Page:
We are each only given one body and one heart in this lifetime. Are you taking good care of yours? Are you feeling strong and energetic or feeling like you really need a tune up? Take just 5 minutes each day for the next 28 days to show yourself and your heart a little love.
Share this link with five women who are important to you to create a community of support for yourself and encourage others to become heart healthy, too.
Many women do not recognize heart disease as the No. 1 threat to their health. UW Health is proud to support Go Red For Women, a passionate social initiative launched 10 years ago by the American Heart Association to empower women to take charge of their heart health.
You've heard it many times before: Eat better, exercise, manage your stress. Change is "an inside job," and UW Health psychologist Dr. Shilagh Mirgain will help you discover "your inner motivator" and identify your personal reasons to change.
How are you feeling about your physical health right now, and what benefit would there be for you to become a heart-healthy woman? Write down your reflections.
When it comes to your risk for heart disease and stroke, some things you can't control: Your age, gender and family history. You can change risk factors like high cholesterol, blood pressure and blood sugar, being overweight and inactive and smoking. Left unchecked, those factors can create the perfect storm, putting you at high risk for a heart attack or coronary heart disease. But adopting healthy eating and exercise habits can lead to improvement in as little as 30 days, and seeing those numbers improve can lead to a huge feeling of accomplishment.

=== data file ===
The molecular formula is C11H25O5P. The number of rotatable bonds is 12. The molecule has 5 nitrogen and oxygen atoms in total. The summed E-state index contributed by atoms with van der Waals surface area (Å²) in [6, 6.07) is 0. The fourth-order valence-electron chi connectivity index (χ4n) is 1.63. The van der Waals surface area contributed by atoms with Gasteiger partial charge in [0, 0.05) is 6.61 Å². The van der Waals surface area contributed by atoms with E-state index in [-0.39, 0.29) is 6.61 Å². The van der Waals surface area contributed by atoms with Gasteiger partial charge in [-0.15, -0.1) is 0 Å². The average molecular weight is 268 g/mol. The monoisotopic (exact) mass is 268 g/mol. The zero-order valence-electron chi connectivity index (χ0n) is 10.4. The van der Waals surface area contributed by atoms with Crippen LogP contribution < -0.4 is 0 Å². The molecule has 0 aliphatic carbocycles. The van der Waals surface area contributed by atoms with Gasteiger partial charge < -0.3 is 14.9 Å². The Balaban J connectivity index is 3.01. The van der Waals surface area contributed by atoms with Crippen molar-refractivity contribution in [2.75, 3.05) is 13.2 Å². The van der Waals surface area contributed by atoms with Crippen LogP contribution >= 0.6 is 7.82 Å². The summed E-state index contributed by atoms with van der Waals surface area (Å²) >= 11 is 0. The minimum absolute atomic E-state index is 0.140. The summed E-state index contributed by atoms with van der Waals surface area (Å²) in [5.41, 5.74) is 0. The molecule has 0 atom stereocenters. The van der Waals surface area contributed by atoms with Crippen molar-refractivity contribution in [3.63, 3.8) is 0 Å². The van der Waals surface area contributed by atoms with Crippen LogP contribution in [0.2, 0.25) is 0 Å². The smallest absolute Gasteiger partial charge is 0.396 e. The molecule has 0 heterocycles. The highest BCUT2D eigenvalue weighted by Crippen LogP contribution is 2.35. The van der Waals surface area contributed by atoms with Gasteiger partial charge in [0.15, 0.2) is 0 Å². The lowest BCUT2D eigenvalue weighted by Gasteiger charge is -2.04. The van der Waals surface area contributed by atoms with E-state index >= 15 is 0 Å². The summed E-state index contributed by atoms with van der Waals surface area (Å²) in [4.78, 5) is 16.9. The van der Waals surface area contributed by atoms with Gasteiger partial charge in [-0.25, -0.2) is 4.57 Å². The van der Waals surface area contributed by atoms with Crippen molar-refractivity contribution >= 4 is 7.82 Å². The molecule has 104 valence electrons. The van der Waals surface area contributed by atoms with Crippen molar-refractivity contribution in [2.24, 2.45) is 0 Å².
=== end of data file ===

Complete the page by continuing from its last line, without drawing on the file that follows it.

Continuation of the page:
Contact your health care provider or check your MyChart account to get your most recent numbers, then take the American Heart Association's Go Red Heart Check Up.
Let's say your husband, child or friend complained of feeling faint, short of breath, pain radiating down their arm, nauseous or of being severely fatigued. Wouldn't you insist that they seek medical help immediately? If it was you experiencing these symptoms, would you do the same? Women are notorious for putting others needs first and minimizing their own.
Check out "Just a Little Heart Attack" starring Elizabeth Banks, a funny video created by the American Heart Association with a serious message about why it's important to make our own health a priority. Then share this video with your co-workers, friends and family.
How many times have you told yourself, "Today's the day I'm going to be healthy!" only to feel like a failure at the end of the day? Unrealistic and unspecific goals might be the root of your problems. Health psychologist Dr. Shilagh Mirgain gives you tips on setting yourself up for success.
What's one S.M.A.R.T. goal you can set for yourself this week? Write it down and post it where you can see it. Then share it with others to reach out for support.